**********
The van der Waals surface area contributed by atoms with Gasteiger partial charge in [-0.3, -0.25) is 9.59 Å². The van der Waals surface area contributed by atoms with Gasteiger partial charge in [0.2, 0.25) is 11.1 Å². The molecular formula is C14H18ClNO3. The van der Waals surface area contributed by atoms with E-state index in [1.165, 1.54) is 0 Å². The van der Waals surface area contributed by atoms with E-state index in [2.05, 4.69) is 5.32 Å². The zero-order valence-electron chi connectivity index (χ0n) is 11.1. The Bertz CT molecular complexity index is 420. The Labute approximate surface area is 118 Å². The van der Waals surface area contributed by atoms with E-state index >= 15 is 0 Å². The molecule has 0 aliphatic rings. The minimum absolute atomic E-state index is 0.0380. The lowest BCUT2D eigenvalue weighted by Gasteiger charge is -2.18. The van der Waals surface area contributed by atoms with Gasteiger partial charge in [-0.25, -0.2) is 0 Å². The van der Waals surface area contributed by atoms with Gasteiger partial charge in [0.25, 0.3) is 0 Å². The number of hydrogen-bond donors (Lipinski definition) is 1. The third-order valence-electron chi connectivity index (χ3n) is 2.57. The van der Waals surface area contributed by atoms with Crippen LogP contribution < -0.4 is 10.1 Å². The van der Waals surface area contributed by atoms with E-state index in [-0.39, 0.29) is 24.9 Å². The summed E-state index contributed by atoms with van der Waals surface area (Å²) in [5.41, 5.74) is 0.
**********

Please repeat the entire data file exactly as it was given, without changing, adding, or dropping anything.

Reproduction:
The van der Waals surface area contributed by atoms with Gasteiger partial charge in [-0.3, -0.25) is 9.59 Å². The van der Waals surface area contributed by atoms with Gasteiger partial charge in [0.2, 0.25) is 11.1 Å². The molecular formula is C14H18ClNO3. The van der Waals surface area contributed by atoms with E-state index in [1.165, 1.54) is 0 Å². The van der Waals surface area contributed by atoms with E-state index in [2.05, 4.69) is 5.32 Å². The zero-order valence-electron chi connectivity index (χ0n) is 11.1. The Bertz CT molecular complexity index is 420. The Labute approximate surface area is 118 Å². The van der Waals surface area contributed by atoms with E-state index >= 15 is 0 Å². The molecule has 0 aliphatic rings. The minimum absolute atomic E-state index is 0.0380. The lowest BCUT2D eigenvalue weighted by Gasteiger charge is -2.18. The van der Waals surface area contributed by atoms with Gasteiger partial charge in [-0.25, -0.2) is 0 Å². The van der Waals surface area contributed by atoms with Gasteiger partial charge in [0.25, 0.3) is 0 Å². The number of hydrogen-bond donors (Lipinski definition) is 1. The third-order valence-electron chi connectivity index (χ3n) is 2.57. The van der Waals surface area contributed by atoms with Crippen LogP contribution < -0.4 is 10.1 Å². The van der Waals surface area contributed by atoms with E-state index in [-0.39, 0.29) is 24.9 Å². The summed E-state index contributed by atoms with van der Waals surface area (Å²) in [5.41, 5.74) is 0.